5. Oregon State junior guard Jared Cunningham earned a lot of attention after scoring 37 points in the Legends Classic semifinal, after having scored 35 points in his previous game against Hofstra – both career highs at the times. Since then, Beaver opponents have put their defensive effort into slowing Cunningham’s offensive attack. Vanderbilt sent senior forward and defensive savant Jeffery Taylor at Cunningham with additional eyeballs on him at all times, while Towson put its defensive energy into slowing him as well. Cunningham had better get used to other teams keying on him, because as sophomore guard Roberto Nelson put it, “they’d be stupid if they didn’t.” Still, even if other teams are able to limit his ability to score, Cunningham is still able to influence the game in other ways. He is an excellent defender capable of not only taking the opposition’s best guard out of his rhythm, but also forcing turnovers and creating easy transition opportunities for the Beavers. He is also very capable of drawing defenders to him and finding open looks for his teammates. And, if he can keep improving his jump shot (clearly the main weakness in his game), Cunningham can still get his points.
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Matt Humphrey, Patrick Heckmann and the Identity of Boston College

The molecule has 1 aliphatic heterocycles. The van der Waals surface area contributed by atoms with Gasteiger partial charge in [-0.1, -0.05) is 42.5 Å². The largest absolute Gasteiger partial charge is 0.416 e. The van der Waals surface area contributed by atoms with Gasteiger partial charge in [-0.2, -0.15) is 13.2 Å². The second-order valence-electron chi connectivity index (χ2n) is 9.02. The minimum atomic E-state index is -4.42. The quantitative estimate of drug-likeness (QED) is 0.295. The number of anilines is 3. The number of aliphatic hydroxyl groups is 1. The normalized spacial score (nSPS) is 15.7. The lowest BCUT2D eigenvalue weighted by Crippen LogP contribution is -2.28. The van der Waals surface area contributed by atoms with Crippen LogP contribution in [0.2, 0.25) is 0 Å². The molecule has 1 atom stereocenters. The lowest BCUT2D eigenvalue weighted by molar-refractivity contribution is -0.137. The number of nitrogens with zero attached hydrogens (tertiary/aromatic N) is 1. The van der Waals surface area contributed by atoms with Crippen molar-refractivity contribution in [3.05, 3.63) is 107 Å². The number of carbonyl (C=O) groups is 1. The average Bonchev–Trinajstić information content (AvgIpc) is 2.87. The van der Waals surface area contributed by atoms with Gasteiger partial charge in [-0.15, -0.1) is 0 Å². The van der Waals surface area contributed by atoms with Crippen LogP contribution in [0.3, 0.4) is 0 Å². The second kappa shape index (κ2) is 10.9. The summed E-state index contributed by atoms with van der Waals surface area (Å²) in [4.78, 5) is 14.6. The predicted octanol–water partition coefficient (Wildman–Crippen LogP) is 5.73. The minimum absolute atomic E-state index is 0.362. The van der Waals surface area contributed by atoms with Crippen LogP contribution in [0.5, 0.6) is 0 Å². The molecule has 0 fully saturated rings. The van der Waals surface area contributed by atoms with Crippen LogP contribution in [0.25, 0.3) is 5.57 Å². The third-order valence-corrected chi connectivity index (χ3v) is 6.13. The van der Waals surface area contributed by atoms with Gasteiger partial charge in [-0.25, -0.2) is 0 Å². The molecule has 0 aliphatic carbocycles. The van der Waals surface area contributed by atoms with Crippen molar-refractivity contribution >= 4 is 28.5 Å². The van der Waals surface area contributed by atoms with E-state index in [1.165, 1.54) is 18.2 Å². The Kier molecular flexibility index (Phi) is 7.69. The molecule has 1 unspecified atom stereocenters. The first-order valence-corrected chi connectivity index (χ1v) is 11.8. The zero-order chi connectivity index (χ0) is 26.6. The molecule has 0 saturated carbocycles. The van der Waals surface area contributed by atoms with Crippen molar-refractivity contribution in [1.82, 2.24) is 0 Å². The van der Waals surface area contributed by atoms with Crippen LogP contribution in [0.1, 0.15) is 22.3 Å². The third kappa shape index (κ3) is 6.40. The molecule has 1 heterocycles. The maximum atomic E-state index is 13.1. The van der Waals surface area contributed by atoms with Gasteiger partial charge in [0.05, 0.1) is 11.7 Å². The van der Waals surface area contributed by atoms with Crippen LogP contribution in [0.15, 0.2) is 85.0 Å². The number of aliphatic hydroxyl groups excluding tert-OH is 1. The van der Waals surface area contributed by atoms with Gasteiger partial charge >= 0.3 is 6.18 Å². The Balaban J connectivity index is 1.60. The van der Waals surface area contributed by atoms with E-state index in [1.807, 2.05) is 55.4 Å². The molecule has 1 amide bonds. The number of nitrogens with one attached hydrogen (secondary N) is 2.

Posted by KCarpenter on November 28th, 2011

Boston College does not have a good team this year. It’s likely to get better as the year goes on, but any amount of improvement is still likely to find the Eagles in the basement of the ACC. This weekend seems like it might be a microcosm of the rest of the season for BC: Friday saw the young team eke out an overtime win against equally woeful UC Riverside thanks to the heroic effort put forth by Patrick Heckmann and his 32 points on 13 shots scoring performance. Then, on Sunday, the team got blown out by New Mexico. Matt Humphrey led the way with a very inefficient 12 points on 18 shots. This looks to be the future of Boston College: Tough wins behind Heckmann or the team chucking up misses on the way to clear routs.

Patrick Heckmann is an Efficiency Dream (AP/A. Gallardo)

Heckmann’s early promise has been pointed out and analyzed before, so I’m not going to waste a lot of time talking about the clear-cut best player on the team. However, I will use him for the sake of comparison: So far this season, he has scored 69 points for his team on 38 shots. Humphrey, the second leading scorer, has scored 66 points. It has taken him a whopping 73 shots. In per game terms, Heckmann is taking 7.6 shots a game and making them at 47.4% rate. Humphrey is taking 12.2 shots a game and making them at a 27.4% rate. It doesn’t take a genius to realize that offense is being allocated inefficiently. This team needs to fall behind Heckmann, giving him more touches while simultaneously decreasing Humphrey’s role in the offense.